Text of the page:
James M. Balquist,
quality control manager, Sunnyvale, Calif., on April 14, 2022. A state wrestling champion at Teaneck (N.J.) H.S., Balquist captained the Columbia wrestling team that upset Cornell to become 1961 Ivy League champion. After earning a Ph.D. in organic chemistry and post-doctoral studies at Wisconsin, Balquist moved to Sunnyvale in 1972 and became corporate quality assurance manager of Raychem Corp. He chaired The American Society for Quality Control 1984–85 and retired from Raychem in 1999 before finishing his career at Dade Behring, now part of Siemens. Balquist is survived by his wife, Ann, whom he met at a Columbia mixer in 1961 and married three years later; sons, Charlie (Stephanie), Jim (Ann) and John (Amber); and six grandchildren.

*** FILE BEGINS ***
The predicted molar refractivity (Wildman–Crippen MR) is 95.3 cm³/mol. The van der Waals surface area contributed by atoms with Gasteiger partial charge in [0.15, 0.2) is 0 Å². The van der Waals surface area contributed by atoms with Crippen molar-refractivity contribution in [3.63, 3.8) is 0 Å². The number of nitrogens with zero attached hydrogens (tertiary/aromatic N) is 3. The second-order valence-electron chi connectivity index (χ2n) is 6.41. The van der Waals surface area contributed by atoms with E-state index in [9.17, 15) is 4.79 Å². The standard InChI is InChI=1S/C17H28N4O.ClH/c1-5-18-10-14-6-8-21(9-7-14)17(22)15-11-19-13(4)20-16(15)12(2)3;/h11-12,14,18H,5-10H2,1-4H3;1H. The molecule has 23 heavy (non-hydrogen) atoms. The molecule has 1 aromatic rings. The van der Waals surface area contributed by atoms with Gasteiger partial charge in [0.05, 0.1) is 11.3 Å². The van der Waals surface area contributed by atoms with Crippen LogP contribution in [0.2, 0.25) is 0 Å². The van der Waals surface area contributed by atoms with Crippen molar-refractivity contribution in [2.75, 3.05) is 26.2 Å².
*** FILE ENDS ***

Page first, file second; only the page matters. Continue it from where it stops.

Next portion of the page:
Arnold H. Bank,
physician and attorney, Westbury, N.Y., on June 13, 2022. A graduate of Bronx Science, Bank majored in chemistry and art history and earned an M.D. from P&S in 1962. Following his residency in ob/gyn at Mount Sinai Hospital, Bank served in the Army as a major at Fort Lee, Va., and was honorably discharged in 1973. He was in private practice in Cedarhurst, N.Y., for 30 years, then enrolled at CUNY Law and became a medical malpractice defense attorney for 16 years. His favorite pastime was cruising on his 42-ft. Catalina sailboat, often navigating the Long Island Sound and Atlantic Ocean for days while on vacation with his family. Bank is survived by his wife, Sharon; son, Matthew; daughter, Pamela; and five grandchildren.